Amidst the coronavirus pandemic, Brazilian slab producers performed relatively better. Last year, the country exported over 7.1 million tonnes of slabs, registered just a slight fall of 6.9% on a year-on-year basis. Given that the US and Mexico, the two important buyers of Brazilian slabs, were hit hard by the pandemic; hence the performance is seen better than expected.
Brazilian producers changed strategy when demand started recovering in the second half. For instance, ArcelorMittal re-started its Furnace 2 in July 2020. The furnace has an annual capacity of 1.2 Mt of pig iron and was idled since its maintenance stoppage in June 2019.
Ternium Brasil (formerly known as CSA), which saw capacity utilisation sank to just 37% in April 2020, returned at full capacity (5 Mt/year) in the second half of 2020. It also increased its integration with Ternium’s other subsidiaries. Ternium said that this year its Mexican subsidiary is likely to purchase more slabs from Brazil, which would reduce its merchant supply.
Finally, CSP exported around 2.36 Mt slabs in 2020, almost similar to the preceding year. China, which came out of the pandemic sooner than other countries, bought 600 Kt of slabs from CSP last year, 2nd behind the US (840 Kt).
In the first two months of 2021, overall Brazilian slab exports dropped by around 20% to almost 820 Kt, compared to the same period last year. South Korea was the only exception, where imports increased, while all other destinations, including the US, reduced imports from Brazil. CSP saw the largest fall with a drop of over 160 Kt slabs exports.
Going forward, the performance of Brazilian slab exports depends on North America. The US, which is by far the largest buyer of slab from Brazil, aims to vaccinate the whole population by the end of the year, which could propel its economic recovery and, as a consequence, increase demand for slab. Brazilian producers prefer to sell to the US, where they can achieve better margins. Similarly, economic recovery in Mexico and Canada would also help Brazilian exports.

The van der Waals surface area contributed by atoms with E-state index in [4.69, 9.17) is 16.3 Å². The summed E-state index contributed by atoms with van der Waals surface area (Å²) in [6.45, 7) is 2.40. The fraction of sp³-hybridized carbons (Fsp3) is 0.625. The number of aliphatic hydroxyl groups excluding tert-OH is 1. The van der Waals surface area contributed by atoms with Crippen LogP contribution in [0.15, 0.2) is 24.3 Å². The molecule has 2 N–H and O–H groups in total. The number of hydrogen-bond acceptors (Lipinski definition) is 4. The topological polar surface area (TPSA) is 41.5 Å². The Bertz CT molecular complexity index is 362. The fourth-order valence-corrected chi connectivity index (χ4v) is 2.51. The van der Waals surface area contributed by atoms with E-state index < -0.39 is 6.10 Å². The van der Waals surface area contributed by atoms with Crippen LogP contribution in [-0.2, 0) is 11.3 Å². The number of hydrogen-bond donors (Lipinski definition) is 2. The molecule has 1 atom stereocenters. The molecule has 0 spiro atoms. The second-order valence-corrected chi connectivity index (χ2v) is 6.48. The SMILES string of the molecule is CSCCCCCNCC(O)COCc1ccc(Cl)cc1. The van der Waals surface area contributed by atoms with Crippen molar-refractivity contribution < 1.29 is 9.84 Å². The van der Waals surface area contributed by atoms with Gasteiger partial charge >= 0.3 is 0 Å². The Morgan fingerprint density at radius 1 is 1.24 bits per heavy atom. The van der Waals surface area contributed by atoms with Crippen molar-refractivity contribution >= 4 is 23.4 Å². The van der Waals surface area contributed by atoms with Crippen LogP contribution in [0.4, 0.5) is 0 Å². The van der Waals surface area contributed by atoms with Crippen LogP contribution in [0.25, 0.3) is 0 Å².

Meanwhile, various US lobbies requested the Biden administration to revoke section 232 tariffs against imported steel, which could be a downside risk for Brazilian slab exports to the US. However, there is no indication that Mr Biden is going to terminate steel tariffs. Ms Gina Raimondo, the commerce secretary, has recently stated that Section 232 tariffs have been effective, implying that there would hardly be any policy change in the near term.
Meanwhile, Iranian slab exports to the international market also slumped by 30% year-on-year to 1.21 Mt, during the ten months of the Iranian Islamic calendar year, until 19th February 2021. Iran’s exports tend to find buyers in Asia due to low prices. However, due to the devaluation of the Brazilian Real against the US Dollar (around 13% between March 2020 and March 2021), CSP can also better compete against the Iranian slab in Asia.
This article is based on the latest update from our subscription report Global Merchant Slab Market Outlook. Our slab subscription report is comprised of monthly, quarterly and annual reports.
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